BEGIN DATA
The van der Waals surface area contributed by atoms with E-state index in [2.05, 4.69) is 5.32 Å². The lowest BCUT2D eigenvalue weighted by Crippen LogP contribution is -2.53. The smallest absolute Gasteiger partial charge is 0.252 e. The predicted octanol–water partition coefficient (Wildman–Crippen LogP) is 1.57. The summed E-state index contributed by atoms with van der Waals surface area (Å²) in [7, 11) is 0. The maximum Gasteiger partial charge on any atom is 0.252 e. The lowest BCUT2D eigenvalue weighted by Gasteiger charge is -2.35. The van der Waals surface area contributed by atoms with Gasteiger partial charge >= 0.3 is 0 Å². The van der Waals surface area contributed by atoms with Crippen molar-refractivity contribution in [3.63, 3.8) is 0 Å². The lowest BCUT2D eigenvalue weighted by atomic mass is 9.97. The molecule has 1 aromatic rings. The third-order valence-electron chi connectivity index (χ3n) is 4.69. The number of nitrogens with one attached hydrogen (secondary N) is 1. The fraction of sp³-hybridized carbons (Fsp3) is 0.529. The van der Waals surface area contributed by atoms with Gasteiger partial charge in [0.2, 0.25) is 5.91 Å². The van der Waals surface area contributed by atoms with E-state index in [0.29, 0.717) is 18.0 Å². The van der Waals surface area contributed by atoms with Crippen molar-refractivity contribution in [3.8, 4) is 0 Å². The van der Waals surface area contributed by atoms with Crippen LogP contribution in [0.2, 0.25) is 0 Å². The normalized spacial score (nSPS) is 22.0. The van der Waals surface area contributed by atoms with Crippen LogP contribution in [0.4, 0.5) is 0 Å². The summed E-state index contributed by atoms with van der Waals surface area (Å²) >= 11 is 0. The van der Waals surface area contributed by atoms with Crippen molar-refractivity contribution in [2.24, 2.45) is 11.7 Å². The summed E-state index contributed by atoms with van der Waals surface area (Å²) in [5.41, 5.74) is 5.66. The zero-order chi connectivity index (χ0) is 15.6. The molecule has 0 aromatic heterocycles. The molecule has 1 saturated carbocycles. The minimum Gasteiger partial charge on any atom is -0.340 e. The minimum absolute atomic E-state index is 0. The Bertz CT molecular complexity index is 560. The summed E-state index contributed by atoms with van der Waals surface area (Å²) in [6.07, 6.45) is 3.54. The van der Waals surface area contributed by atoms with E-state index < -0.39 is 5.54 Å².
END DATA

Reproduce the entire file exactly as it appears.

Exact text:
The van der Waals surface area contributed by atoms with E-state index in [2.05, 4.69) is 5.32 Å². The lowest BCUT2D eigenvalue weighted by Crippen LogP contribution is -2.53. The smallest absolute Gasteiger partial charge is 0.252 e. The predicted octanol–water partition coefficient (Wildman–Crippen LogP) is 1.57. The summed E-state index contributed by atoms with van der Waals surface area (Å²) in [7, 11) is 0. The maximum Gasteiger partial charge on any atom is 0.252 e. The lowest BCUT2D eigenvalue weighted by Gasteiger charge is -2.35. The van der Waals surface area contributed by atoms with Gasteiger partial charge >= 0.3 is 0 Å². The van der Waals surface area contributed by atoms with Crippen molar-refractivity contribution in [3.63, 3.8) is 0 Å². The lowest BCUT2D eigenvalue weighted by atomic mass is 9.97. The molecule has 1 aromatic rings. The third-order valence-electron chi connectivity index (χ3n) is 4.69. The number of nitrogens with one attached hydrogen (secondary N) is 1. The fraction of sp³-hybridized carbons (Fsp3) is 0.529. The van der Waals surface area contributed by atoms with Gasteiger partial charge in [0.2, 0.25) is 5.91 Å². The van der Waals surface area contributed by atoms with E-state index in [0.29, 0.717) is 18.0 Å². The van der Waals surface area contributed by atoms with Crippen molar-refractivity contribution in [3.8, 4) is 0 Å². The van der Waals surface area contributed by atoms with Crippen LogP contribution in [0.2, 0.25) is 0 Å². The normalized spacial score (nSPS) is 22.0. The van der Waals surface area contributed by atoms with Crippen LogP contribution in [0.4, 0.5) is 0 Å². The summed E-state index contributed by atoms with van der Waals surface area (Å²) >= 11 is 0. The van der Waals surface area contributed by atoms with Crippen molar-refractivity contribution in [2.24, 2.45) is 11.7 Å². The summed E-state index contributed by atoms with van der Waals surface area (Å²) in [5.41, 5.74) is 5.66. The zero-order chi connectivity index (χ0) is 15.6. The molecule has 0 aromatic heterocycles. The molecule has 1 saturated carbocycles. The minimum Gasteiger partial charge on any atom is -0.340 e. The minimum absolute atomic E-state index is 0. The Bertz CT molecular complexity index is 560. The summed E-state index contributed by atoms with van der Waals surface area (Å²) in [6.07, 6.45) is 3.54. The van der Waals surface area contributed by atoms with E-state index < -0.39 is 5.54 Å².